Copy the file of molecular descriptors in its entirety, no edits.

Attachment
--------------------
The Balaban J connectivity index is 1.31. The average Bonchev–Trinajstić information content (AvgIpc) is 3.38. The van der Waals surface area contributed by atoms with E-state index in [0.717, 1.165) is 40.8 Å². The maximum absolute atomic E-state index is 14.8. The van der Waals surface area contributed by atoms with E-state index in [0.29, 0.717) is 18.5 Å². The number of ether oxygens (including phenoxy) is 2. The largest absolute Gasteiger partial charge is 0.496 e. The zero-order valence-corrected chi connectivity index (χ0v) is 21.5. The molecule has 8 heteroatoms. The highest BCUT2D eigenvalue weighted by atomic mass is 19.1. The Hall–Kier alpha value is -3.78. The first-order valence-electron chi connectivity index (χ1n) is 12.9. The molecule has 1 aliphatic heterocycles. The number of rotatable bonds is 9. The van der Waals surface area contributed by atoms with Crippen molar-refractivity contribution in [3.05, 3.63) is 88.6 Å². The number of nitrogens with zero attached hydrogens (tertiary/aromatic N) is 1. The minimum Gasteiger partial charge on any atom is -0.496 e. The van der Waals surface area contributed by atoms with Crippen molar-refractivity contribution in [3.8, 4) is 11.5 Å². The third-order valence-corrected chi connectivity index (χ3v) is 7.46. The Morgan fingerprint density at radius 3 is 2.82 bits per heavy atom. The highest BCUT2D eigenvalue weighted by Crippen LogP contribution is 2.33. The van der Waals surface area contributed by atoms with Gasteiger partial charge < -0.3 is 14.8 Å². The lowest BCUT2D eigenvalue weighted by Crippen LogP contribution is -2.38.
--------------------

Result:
The Balaban J connectivity index is 1.31. The average Bonchev–Trinajstić information content (AvgIpc) is 3.38. The van der Waals surface area contributed by atoms with E-state index in [0.717, 1.165) is 40.8 Å². The maximum absolute atomic E-state index is 14.8. The van der Waals surface area contributed by atoms with E-state index in [0.29, 0.717) is 18.5 Å². The number of ether oxygens (including phenoxy) is 2. The largest absolute Gasteiger partial charge is 0.496 e. The zero-order valence-corrected chi connectivity index (χ0v) is 21.5. The molecule has 8 heteroatoms. The highest BCUT2D eigenvalue weighted by atomic mass is 19.1. The Hall–Kier alpha value is -3.78. The first-order valence-electron chi connectivity index (χ1n) is 12.9. The molecule has 1 aliphatic heterocycles. The number of rotatable bonds is 9. The van der Waals surface area contributed by atoms with Crippen molar-refractivity contribution in [3.05, 3.63) is 88.6 Å². The number of nitrogens with zero attached hydrogens (tertiary/aromatic N) is 1. The minimum Gasteiger partial charge on any atom is -0.496 e. The van der Waals surface area contributed by atoms with Crippen molar-refractivity contribution in [3.8, 4) is 11.5 Å². The third-order valence-corrected chi connectivity index (χ3v) is 7.46. The Morgan fingerprint density at radius 3 is 2.82 bits per heavy atom. The highest BCUT2D eigenvalue weighted by Crippen LogP contribution is 2.33. The van der Waals surface area contributed by atoms with Gasteiger partial charge < -0.3 is 14.8 Å². The lowest BCUT2D eigenvalue weighted by Crippen LogP contribution is -2.38.